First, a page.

The multi-level landscape of programs teaching non-technical people to become software developers has been a proving ground for a new model of financing: income share agreements (ISAs). With an ISA, students avoid paying tuition upfront or taking out private loans, instead of paying a percentage of their income for a time after graduation after they are earning a minimum income.
The model aligns education providers with students' career outcomes, and one startup is staking a claim to being the leader in the space; Kenzie Academy, a year-long Indianapolis physical education campus – and a student body that's 66 percent online ̵
Kenzie co-founder and CEO Chok Ooi says that Kenzie's mission is the goal that he'll graduate from university. " This is one of the best ways to get a job done in Silicon Valley or New York. "
I interviewed Ooi to understand how Kenzie differentiates itself from competitors, how it has done its model to improve retention and job placement and how he expects the ISA market to evolve over the next couple of years. Here's the transcript of our conversation, edited for length and clarity:
Eric Peckham: The landscape of software development training programs is crowded. Kenzie relative to others in the market?
Chok Ooi: My co-founder came from Galvanize, so first observed the proliferation of tech and coding boot camps. These are typically short-term, three-to-five month programs and they tend to serve people with college degrees. I would say that they are disrupting the masters' program space. We saw a major gap in programs that serve a much larger demographic of people who are much earlier in their development. People who never went to college, or did a little bit of college and dropped out, or just never had a professional work experience.
We have an opportunity to bring high-quality tech education to the American heartland that is 12 months in length.
We are not just teaching the technical skills, but elements of a traditional four-year college as well,
Compared to those other boot camps or training programs, Kenzie is targeting different job outcomes for his graduates?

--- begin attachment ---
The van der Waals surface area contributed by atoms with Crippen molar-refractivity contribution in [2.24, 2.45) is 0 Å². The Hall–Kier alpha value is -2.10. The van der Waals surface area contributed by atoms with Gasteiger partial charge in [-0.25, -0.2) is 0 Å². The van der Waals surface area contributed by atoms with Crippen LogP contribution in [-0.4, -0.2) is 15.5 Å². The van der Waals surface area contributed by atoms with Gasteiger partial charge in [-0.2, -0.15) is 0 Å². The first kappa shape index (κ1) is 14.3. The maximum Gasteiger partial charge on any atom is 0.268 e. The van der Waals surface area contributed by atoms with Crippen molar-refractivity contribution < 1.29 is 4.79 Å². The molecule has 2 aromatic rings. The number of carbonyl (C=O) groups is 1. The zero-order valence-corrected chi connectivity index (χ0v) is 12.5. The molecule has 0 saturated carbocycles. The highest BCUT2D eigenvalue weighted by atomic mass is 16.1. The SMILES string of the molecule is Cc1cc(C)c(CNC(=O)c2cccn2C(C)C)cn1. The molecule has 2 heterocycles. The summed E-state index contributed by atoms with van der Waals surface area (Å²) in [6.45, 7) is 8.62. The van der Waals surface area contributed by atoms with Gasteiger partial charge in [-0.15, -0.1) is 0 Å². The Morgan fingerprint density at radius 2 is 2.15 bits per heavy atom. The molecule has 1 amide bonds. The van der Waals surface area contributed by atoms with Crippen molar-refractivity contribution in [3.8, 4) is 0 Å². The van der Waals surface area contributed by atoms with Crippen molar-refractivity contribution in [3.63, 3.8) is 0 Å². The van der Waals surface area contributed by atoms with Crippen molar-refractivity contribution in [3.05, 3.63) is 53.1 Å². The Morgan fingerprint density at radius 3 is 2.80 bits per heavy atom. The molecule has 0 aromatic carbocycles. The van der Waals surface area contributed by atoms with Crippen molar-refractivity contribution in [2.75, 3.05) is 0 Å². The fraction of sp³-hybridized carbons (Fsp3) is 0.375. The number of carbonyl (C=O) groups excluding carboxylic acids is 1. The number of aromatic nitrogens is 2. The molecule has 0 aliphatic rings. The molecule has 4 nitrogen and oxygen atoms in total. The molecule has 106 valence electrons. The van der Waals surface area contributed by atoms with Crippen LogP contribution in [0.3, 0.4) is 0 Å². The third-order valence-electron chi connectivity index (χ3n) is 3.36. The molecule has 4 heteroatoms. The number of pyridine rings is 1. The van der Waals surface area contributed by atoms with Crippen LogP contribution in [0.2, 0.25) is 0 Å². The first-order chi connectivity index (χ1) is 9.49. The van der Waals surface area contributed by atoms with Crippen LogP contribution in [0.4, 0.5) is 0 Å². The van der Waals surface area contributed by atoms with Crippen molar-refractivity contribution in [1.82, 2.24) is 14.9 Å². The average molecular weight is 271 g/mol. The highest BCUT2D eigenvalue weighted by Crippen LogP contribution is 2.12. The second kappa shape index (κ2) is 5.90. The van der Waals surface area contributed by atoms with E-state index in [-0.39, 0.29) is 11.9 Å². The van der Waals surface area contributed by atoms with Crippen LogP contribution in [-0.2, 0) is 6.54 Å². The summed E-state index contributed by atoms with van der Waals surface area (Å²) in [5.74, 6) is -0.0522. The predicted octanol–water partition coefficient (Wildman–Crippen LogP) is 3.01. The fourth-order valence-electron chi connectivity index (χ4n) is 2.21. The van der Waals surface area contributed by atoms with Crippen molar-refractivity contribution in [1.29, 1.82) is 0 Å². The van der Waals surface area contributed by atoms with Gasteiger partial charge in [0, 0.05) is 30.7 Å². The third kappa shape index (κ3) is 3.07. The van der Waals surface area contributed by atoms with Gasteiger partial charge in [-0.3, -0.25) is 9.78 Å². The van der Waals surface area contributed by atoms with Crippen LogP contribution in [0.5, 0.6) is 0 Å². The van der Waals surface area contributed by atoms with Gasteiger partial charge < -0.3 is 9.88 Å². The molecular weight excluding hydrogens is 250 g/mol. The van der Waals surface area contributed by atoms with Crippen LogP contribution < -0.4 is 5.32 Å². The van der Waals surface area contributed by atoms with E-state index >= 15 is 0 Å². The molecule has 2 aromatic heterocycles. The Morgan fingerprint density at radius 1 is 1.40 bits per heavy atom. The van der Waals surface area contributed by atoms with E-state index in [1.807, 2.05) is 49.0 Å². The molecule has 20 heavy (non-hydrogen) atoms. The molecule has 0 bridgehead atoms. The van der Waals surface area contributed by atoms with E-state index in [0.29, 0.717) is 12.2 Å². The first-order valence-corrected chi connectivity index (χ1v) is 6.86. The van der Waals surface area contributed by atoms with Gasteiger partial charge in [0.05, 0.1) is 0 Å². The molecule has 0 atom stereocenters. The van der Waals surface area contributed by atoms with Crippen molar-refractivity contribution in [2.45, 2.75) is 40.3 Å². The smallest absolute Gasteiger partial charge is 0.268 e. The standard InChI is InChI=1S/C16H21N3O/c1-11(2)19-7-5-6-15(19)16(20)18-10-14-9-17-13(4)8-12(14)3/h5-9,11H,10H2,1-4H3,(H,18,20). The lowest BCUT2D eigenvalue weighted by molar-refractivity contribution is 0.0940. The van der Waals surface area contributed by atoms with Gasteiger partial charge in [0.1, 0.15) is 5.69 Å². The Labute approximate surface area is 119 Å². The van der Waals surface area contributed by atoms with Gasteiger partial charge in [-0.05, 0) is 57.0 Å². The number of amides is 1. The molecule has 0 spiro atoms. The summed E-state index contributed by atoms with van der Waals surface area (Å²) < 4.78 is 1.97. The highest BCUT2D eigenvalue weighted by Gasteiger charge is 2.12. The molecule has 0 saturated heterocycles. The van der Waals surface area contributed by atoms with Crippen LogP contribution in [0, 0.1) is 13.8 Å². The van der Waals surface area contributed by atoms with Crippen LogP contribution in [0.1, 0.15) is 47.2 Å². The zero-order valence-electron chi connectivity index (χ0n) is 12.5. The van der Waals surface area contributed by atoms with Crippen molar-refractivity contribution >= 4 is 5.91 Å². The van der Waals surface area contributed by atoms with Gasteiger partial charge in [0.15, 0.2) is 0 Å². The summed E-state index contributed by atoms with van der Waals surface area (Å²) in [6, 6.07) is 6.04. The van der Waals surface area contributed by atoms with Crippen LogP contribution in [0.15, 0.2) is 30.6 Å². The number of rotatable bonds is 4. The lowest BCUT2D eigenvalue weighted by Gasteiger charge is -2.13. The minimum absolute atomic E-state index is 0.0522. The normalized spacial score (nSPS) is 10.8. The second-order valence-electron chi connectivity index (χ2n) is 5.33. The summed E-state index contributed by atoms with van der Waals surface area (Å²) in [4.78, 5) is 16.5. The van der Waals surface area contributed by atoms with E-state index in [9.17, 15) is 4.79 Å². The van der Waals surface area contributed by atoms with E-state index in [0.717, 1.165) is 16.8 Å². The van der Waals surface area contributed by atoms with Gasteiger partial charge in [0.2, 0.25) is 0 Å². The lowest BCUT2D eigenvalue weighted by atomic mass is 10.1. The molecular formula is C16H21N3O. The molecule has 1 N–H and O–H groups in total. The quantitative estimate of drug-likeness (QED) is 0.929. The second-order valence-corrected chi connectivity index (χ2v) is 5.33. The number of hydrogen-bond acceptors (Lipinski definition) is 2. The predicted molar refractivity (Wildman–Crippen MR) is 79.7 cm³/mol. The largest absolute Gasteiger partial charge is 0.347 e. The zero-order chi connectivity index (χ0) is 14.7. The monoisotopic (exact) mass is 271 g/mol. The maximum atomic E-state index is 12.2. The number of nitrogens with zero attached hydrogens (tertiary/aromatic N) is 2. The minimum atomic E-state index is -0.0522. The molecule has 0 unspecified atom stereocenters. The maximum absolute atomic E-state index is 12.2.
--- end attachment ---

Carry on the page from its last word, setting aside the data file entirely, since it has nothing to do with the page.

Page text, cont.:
We did the top five tech companies they wish to work for. None of the Silicon Valley companies made the list other than Salesforce. Indianapolis is the second largest Salesforce office outside of San Francisco. The DMI and Zylo that people in Silicon Valley do not hear about but are doing well in the Midwest. Their friends work there. They're a fabric of the community. Kenzie Academy co-founder and CEO Chok Ooi. ” width=”1000″ height=”750″ srcset=”https://techcrunch.com/wp-content/uploads/2019/11/Chok-headshot.jpg 2048w, https://techcrunch.com/wp-content/uploads/2019/11/Chok-headshot.jpg?resize=150,113 150w, https://techcrunch.com/wp-content/uploads/2019/11/Chok-headshot.jpg?resize=300,225 300w, https://techcrunch.com/wp-content/uploads/2019/11/Chok-headshot.jpg?resize=768,576 768w, https://techcrunch.com/wp-content/uploads/2019/11/Chok-headshot.jpg?resize=680,510 680w, https://techcrunch.com/wp-content/uploads/2019/11/Chok-headshot.jpg?resize=50,38 50w” sizes=”(max-width: 1000px) 100vw, 1000px”/>
Kenzie Academy co-founder and CEO Chok Ooi ] How do you evaluate technical aptitude and critical thinking in the admissions process? What's that process look like, and how has it evolved?
Prior to founding Kenzie, I started a company nine years ago called AglityIO. The model for AgilityIO was similar to company like Andela. We were trying to solve the talent in the Bay area by recruiting and training people with the raw talent in Vietnam. Today, Google, Uber, NerdWallet, Meetup.com and 150 other tech companies.
As people are doing the on-line assessments, we collect them for the problem, what their different decision points are and things like that. Then as they get enrolled in Kenzie, we continue to collect attendance data, grades, and then placement data and use that to look at success and failure cases. We continually refine our assessment.
Are you seeing any particular pattern or cluster in the application you are accepting?